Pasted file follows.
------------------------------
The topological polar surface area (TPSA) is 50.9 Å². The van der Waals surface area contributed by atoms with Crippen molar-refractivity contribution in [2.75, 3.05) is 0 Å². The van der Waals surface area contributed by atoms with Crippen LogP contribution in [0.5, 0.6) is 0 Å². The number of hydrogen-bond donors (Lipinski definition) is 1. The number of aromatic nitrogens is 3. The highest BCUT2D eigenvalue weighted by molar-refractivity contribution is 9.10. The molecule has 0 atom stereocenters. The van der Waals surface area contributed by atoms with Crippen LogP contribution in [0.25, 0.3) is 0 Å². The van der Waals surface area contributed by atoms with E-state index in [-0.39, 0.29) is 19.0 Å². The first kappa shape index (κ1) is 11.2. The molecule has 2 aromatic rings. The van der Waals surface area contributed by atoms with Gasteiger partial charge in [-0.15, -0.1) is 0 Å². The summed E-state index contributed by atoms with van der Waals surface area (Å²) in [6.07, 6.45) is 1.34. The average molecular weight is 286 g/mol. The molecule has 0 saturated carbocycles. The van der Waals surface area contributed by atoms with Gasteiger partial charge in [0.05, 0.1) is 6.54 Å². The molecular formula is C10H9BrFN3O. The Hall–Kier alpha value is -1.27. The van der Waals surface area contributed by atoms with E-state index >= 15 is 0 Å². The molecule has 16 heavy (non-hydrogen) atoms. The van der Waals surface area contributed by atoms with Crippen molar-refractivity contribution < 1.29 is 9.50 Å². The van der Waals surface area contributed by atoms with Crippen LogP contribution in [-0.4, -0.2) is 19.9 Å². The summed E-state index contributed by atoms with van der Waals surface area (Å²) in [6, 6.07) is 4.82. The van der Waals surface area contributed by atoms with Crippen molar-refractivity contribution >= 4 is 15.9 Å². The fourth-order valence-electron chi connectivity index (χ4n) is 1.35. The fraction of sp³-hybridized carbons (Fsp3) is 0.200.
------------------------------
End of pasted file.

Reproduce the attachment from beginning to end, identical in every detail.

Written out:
The topological polar surface area (TPSA) is 50.9 Å². The van der Waals surface area contributed by atoms with Crippen molar-refractivity contribution in [2.75, 3.05) is 0 Å². The van der Waals surface area contributed by atoms with Crippen LogP contribution in [0.5, 0.6) is 0 Å². The number of hydrogen-bond donors (Lipinski definition) is 1. The number of aromatic nitrogens is 3. The highest BCUT2D eigenvalue weighted by molar-refractivity contribution is 9.10. The molecule has 0 atom stereocenters. The van der Waals surface area contributed by atoms with Crippen LogP contribution in [0.25, 0.3) is 0 Å². The van der Waals surface area contributed by atoms with E-state index in [-0.39, 0.29) is 19.0 Å². The first kappa shape index (κ1) is 11.2. The molecule has 2 aromatic rings. The van der Waals surface area contributed by atoms with Gasteiger partial charge in [-0.15, -0.1) is 0 Å². The summed E-state index contributed by atoms with van der Waals surface area (Å²) in [6.07, 6.45) is 1.34. The average molecular weight is 286 g/mol. The molecule has 0 saturated carbocycles. The van der Waals surface area contributed by atoms with Gasteiger partial charge in [0.05, 0.1) is 6.54 Å². The molecular formula is C10H9BrFN3O. The Hall–Kier alpha value is -1.27. The van der Waals surface area contributed by atoms with E-state index >= 15 is 0 Å². The molecule has 16 heavy (non-hydrogen) atoms. The van der Waals surface area contributed by atoms with Crippen molar-refractivity contribution < 1.29 is 9.50 Å². The van der Waals surface area contributed by atoms with Crippen LogP contribution in [-0.4, -0.2) is 19.9 Å². The summed E-state index contributed by atoms with van der Waals surface area (Å²) in [6, 6.07) is 4.82. The van der Waals surface area contributed by atoms with Crippen molar-refractivity contribution >= 4 is 15.9 Å². The fourth-order valence-electron chi connectivity index (χ4n) is 1.35. The fraction of sp³-hybridized carbons (Fsp3) is 0.200.